‘A Day of Remembrance and Resistance’

The University of the Philippines through a proclamation made by its president

declared September 21stas“A Day of Remembrance.”  The proclamation was made to recognize the university’s contributions to the struggle against dictatorship and despotism in the Philippines.  The proclamation states—

“September 21, and September 21 of every year hereon as Day of Remembrance throughout the University of the Philippines System, for which I authorize and encourage the holding of special lectures, meetings, and ceremonies devoted to the commemoration of UP’s participation and sacrifice in the struggle against martial law and to the continuing education of our students, faculty, and staff on the importance of academic freedom, civil liberties, and human rights in our society.”

 

This is a proclamation that other schools and institutions of learning should follow.  Filipinos should never forget the evils, abuses, and atrocities that took place during the martial law years.

It was on the morning of September 23, 1972 when the news “blackout” started.  There were no radio and television broadcasts and no newspapers came out as well.

We remember September 23 as the “first day” or beginning of martial law as this was the day when military forces implemented a media lockdown and only media outlets associated with Marcos were allowed to function and operate.  By the afternoon, Filipinoswere glued to the only telecast onKBS Channel 9 where Marcos’ press secretaryFrancisco Tatad went on the air to read the declaration of martial law (Proclamation No. 1081).I will never forget the face and voice of Marcos that nightwhen he went on the airto formally announcethat the Philippines was under martial law.  He said—

“My countrymen, as of the 21st of this month I signed proclamation No. 1081 placing the entire Philippines under martial law. . .  I have proclaimed martial law in accordance with the powers vested in the President by the Constitution of the Philippines. The proclamation of martial law is not a military takeover. I, as your duly elected President of the Republic use this power which may be implemented by the military authorities but still a power embodied in the constitution to protect the Republic of the Philippines and our Democracy.”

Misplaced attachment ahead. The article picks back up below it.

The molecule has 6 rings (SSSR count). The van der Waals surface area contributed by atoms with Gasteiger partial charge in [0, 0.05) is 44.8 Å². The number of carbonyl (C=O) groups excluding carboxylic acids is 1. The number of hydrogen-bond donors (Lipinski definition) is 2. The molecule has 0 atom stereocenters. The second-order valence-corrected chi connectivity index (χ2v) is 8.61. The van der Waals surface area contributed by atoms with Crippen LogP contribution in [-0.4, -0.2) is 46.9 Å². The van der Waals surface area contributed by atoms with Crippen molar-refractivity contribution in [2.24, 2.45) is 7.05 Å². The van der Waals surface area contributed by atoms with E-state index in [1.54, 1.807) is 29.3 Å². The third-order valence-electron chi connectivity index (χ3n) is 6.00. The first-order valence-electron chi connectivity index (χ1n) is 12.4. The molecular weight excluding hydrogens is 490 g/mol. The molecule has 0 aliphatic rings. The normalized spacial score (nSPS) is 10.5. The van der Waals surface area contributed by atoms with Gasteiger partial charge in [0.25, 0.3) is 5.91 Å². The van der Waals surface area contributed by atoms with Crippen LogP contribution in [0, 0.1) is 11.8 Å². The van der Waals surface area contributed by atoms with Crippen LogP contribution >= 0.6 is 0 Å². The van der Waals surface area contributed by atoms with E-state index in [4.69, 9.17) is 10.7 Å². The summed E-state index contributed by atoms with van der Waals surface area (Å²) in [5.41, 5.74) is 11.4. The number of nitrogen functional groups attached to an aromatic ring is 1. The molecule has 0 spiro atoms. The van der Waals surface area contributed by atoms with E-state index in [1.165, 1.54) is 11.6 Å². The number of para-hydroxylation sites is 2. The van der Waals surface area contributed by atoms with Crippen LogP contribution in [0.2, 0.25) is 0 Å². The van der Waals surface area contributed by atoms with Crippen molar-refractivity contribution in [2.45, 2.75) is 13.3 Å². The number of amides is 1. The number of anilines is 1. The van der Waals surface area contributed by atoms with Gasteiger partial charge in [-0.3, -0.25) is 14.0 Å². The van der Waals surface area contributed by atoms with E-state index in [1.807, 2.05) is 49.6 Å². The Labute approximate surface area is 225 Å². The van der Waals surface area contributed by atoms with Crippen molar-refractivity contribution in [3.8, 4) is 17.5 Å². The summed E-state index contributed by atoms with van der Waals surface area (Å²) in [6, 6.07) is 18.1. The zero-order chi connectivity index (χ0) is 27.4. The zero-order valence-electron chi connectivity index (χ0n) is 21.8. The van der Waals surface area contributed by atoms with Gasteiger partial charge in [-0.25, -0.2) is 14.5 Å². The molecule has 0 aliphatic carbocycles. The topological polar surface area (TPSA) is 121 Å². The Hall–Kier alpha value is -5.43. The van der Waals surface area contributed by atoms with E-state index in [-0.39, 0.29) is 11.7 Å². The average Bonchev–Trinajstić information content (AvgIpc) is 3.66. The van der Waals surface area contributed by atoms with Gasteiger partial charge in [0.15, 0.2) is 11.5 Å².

The rest is history.  From1972 to 1981, Marcos was in power until his ouster in

through the EDSA People Power Revolt in 1986.  Martial law resulted in severe political and economic repression, deaths, and many abuses, that later on generated widespread discontent and resistance among the Filipino people.

Fast forward to 2018 and we see powerful forces who seek to erase and revise the dark story and consequences of martial law by resorting to historical revisionism and lies about this dark chapter in our history.  There are also people who support and are calling for the return of dictatorship and authoritarian rule in the country.  This is scary.

Even during this age of information technology and communication, lies, fake news, and distorted narratives proliferate and are widespread.

We need to make a principled stand against revisionism and these lies.  If these liars and revisionists succeed, many of our people, even those who lived in the Philippines during the martial law years, will forget this dark episode in our history.  And for the young people who never lived those years, they will be deprived of the lessons that they should know and put to mind, so they can be the first ones to oppose the return of dictatorial rule in the Philippines.

No Filipino leader should follow and emulate Marcos and his abusive rule.  Dictatorships and authoritarian rules do not bring progress.  They can only bring tons and tons of abuses, economic downturns, and corruption, as dictators are the first ones to violate the law and the rule of law.  They and their families are the first ones to steal from the people and become serial kleptocrats.

There is a saying in Pilipino that reminds us that “Ang taong hindi marunong lumingon sa pinanggalingan ay hindi makakarating sa kanyang paroroonan” (He who does not know how to look back at where he came from will never reach his destination.)

Let us not forget the painful lessons of the past.  This makes the day of remembrance on September 21st as a day of resistance as well to any attempts to bring backdictatorial rule in the Philippines.

Jojo Liangco is an attorney with the Law Offices of Amancio M. Liangco Jr. in San Francisco, California.  His practice is in the areas of immigration, family law, personal injury, civil litigation, business law, bankruptcy, DUI cases, criminal defense and traffic court cases.  Please send your comments to Jojo Liangco, c/o Law Offices of Amancio “Jojo” Liangco, 605 Market Street, Suite 605, San Francisco, CA 94105 or you can call him (415) 974-5336.

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